Kaki, I hosted two different gatherings at my place last week, one Tuesday and one Thursday. That sounds a bit crazy when I write it but let me tell you, it was actually pretty easy. I’m starting to think I might be good at this.
First things first, thank God I have a job where on occasion I can work from home. Because Tuesday, every break in the onslaught of emails was used for some kind of cleaning; wipe down bathroom, vacuum up bits of paper from the Massive Shred-a-thon of 2013, move every random crafting or laundry-related item to the bedroom for the evening. Shut the door, apartment looks sparkling, awesome.
Second, I outsourced. Your brother and Gio were my guests on Tuesday, as well as a couple of their friends that were crashing at their place last minute. Alex and Gio graciously offered to provide wine and dessert, so I only had to worry about an easy appetizer and the main course.
Third, I put that slow-cooker to work! I got the America’s Test Kitchen: Slow Cooker Revolution cook book last year, and I highly recommend it… for meat-eaters. Sadly, there are very few vegetarian recipes in there, which is obnoxious; even a lot of the bean-heavy recipes call for bacon or ham hocks or the like. Still, their recipes are always really tasty, and the ribs I put in the slow-cooker that morning were no exception. (You finish them under the broiler after basting with barbeque sauce*, so they get just a little crispy, how genius is that!)
Finally, I kept the veggies easy. Appetizer was pre-washed green beans and some sliced red bell pepper, with the Easiest Honey Mustard Sauce Ever (recipe below). Honey mustard is my new go-to, Shoot-I-need-a-snack-on-the-table-NOW recipe. Pour, stir, taste, done. Then for the salad I did a take on everyone’s favorite kale salad from Smitten Kitchen. Finally I sliced up sweet potatoes for fries, although there were too many for the one sheet pan I had available and they turned out more like just soft, roasted sweet potato pieces. Not that anyone minded. Also, the sweet potatoes were really good with some of the honey-mustard drizzled over the top. Hmmm-mmm.
For book club two days later, my apartment was already relatively clean, and I put out leftover green beans and made up another batch of honey mustard. I sliced up an apple. I put out the leftover cookies that Gio had brought. I heated up the kettle for tea. I cut up some cheese, and asked someone else to bring crackers. Cooper also brought chocolates that a vendor had given her at work that day. Sarah brought some delicious banana bread. And all of a sudden we went from “I have a few measly leftovers, what can I do?” to a full buffet of little bites. So easy, I couldn’t believe it just came together like it did.
Easiest Honey Mustard Sauce Ever
1 part yellow-mustard (or whatever mustard you have on hand)
1 part honey (or maybe a touch more, to taste)
1 teeny-tiny squirt of hot sauce (we’re talking barely-squeeze-the-bottle here, or to taste, naturally) (I use Sriracha)
several cranks freshly cracked black pepper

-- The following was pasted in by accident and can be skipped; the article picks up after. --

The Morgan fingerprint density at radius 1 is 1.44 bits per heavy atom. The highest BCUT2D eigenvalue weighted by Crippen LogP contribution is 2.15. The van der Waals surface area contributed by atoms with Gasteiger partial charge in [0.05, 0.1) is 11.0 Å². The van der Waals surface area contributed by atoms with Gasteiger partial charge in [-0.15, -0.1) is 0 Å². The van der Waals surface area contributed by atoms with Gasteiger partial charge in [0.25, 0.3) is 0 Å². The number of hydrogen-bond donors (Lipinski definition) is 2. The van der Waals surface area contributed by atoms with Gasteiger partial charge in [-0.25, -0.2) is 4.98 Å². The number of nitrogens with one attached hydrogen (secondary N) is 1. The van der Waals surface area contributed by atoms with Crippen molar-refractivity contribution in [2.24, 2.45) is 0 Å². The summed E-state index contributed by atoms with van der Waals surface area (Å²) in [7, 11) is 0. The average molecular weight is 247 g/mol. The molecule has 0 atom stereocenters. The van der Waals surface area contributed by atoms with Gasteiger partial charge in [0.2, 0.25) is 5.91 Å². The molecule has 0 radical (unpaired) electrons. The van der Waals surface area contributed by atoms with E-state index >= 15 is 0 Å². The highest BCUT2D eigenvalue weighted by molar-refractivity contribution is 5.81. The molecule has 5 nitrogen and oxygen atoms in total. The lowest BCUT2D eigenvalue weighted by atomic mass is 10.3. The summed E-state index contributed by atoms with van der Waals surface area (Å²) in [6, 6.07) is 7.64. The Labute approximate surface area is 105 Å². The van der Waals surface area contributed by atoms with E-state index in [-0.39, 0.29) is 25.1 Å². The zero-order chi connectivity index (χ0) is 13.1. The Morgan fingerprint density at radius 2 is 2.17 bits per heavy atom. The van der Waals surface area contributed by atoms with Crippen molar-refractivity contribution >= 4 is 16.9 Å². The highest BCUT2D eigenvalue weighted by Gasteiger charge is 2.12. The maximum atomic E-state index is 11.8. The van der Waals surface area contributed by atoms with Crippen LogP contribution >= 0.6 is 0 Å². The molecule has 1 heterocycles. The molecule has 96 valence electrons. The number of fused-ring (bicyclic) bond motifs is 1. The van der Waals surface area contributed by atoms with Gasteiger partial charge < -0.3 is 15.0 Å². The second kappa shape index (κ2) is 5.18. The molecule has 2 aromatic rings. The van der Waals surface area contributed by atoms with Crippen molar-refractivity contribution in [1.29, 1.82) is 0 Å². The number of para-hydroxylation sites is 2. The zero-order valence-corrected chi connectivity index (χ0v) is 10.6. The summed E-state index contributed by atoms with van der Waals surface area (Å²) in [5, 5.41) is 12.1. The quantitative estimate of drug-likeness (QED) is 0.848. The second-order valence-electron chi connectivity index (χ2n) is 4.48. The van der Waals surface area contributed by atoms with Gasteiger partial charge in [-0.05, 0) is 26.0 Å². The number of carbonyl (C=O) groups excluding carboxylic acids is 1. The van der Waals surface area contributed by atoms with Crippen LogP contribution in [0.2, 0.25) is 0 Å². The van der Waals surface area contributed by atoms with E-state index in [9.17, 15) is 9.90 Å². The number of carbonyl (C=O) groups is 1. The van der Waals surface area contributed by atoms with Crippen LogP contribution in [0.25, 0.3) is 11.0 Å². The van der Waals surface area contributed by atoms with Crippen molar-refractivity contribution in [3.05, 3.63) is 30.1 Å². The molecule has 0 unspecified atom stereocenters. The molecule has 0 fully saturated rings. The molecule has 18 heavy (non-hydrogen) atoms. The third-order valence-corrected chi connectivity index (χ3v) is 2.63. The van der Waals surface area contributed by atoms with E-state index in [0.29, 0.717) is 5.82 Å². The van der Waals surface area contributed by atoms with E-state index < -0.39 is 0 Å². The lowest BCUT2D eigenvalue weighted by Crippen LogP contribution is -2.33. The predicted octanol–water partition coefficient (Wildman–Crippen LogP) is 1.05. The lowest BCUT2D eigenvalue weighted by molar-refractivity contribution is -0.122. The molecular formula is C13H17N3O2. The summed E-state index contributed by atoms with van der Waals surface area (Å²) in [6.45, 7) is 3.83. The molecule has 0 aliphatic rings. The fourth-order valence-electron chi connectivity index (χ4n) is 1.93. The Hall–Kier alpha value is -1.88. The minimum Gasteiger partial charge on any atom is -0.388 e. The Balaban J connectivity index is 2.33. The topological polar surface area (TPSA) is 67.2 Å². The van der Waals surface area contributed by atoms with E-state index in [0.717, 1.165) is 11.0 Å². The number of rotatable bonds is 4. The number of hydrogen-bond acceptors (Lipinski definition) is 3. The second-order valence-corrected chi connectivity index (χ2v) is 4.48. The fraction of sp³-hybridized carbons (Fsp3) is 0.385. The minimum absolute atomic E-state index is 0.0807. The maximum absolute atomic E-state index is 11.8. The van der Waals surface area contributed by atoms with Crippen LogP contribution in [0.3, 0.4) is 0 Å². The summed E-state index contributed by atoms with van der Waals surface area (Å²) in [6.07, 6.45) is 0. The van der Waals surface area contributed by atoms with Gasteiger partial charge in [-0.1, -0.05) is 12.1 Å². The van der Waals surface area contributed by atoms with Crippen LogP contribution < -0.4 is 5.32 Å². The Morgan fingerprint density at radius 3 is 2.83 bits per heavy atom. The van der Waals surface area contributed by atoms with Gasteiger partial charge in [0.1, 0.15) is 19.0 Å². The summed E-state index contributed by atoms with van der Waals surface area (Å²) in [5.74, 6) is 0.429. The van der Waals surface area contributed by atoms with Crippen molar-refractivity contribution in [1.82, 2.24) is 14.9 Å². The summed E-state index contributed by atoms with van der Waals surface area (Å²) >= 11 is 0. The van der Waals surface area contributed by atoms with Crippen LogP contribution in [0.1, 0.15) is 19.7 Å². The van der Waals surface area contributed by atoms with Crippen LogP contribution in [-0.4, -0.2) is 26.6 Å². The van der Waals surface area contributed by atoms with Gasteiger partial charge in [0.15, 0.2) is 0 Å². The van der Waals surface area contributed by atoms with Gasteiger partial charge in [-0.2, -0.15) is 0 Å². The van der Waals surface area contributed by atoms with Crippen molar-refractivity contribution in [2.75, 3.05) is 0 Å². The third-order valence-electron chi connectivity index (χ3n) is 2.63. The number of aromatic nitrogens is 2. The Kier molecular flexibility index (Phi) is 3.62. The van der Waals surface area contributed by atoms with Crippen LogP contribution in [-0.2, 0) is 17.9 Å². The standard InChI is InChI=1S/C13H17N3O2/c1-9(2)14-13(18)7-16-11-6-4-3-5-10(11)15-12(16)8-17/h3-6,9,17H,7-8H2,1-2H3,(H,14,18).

Pour mustard, honey, and hot sauce into a small bowl. Stir vigorously to combine. Taste and add more honey if desired. Transfer to serving bowl, or just use a wet paper towel to clean up the edges of the bowl your stirred it in if that is the serving bowl. Crack black pepper on top so it looks like a nice garnish. Done and done.
Have you gotten to host much in your new place, Kaki? Do you have hosting tricks you can share with me? I’m all ears, girl, especially as Project: Celebrate Everything is upon us.
Hope your pre-Thanksgiving days are going well!
*Gio asked at the table, “Oh, where did you get this barbecue sauce?” and I sheepishly admitted I made it. I say sheepishly because it sounds a bit overkill, a bit too “Martha”; “Oh, I just whipped up a batch of barbecue sauce, right after I humanely raised and then slaughtered the pig for the ribs today, which was of course after I’d finished firing all of our plates in the kiln this morning. Nothing especially difficult.” It sounds a bit much, but happily, it is one of the easiest things to make, you just pour ingredients in the pot and let them simmer until the sauce is as thick as you like it. Measuring all the spices is the most time-consuming part of it, which is to say, not that time-consuming. I have found my barbecue sauce happy-place, and it is here: Big Al’s K.C. Barbecue Sauce.
P.S. I feel like this is the wrong post for today. I feel like I should be posting either a “You guys, stay calm, you can totally handle making a full Thanksgiving meal”, or a “You guys, the standards? Please, it’s time to gussy-up those Thanksgiving favorites.”, or perhaps even a “You guys, what in the world can vegetarians do on Thanksgiving?” post, like every other blog in America. But, you know, I’m not hosting Thanksgiving. I’m not that audience yet. I’m just going to Thanksgiving at my aunt and uncle’s house like we do most years (though I am showing up with this, so, that’s something). My life isn’t two days of brining a turkey this week. It’s quick, make a sauce and use some raw, pre-washed veggies as the appetizer, boom, done. It’s someone else bring crackers, please, because I have cheese and then we’ll have crackers and cheese. It’s offering milk to my book club members and realizing wait, take that back, this milk might be a touch old… And I’m cool with that. Plus, the more I think about it, an easy appetizer might be just what’s needed on a busy cooking day like Thanksgiving. Maybe this is more topical than I’d thought. 🙂
P.P.S. I made the prettiest vegetable stock last weekend, with tons of carrot and sweet potato peels, some leek tops and parsley stems. When we get back from Thanksgiving I’m going to make up a batch of ramen with it. Ha, maybe ramen with turkey if leftovers happen.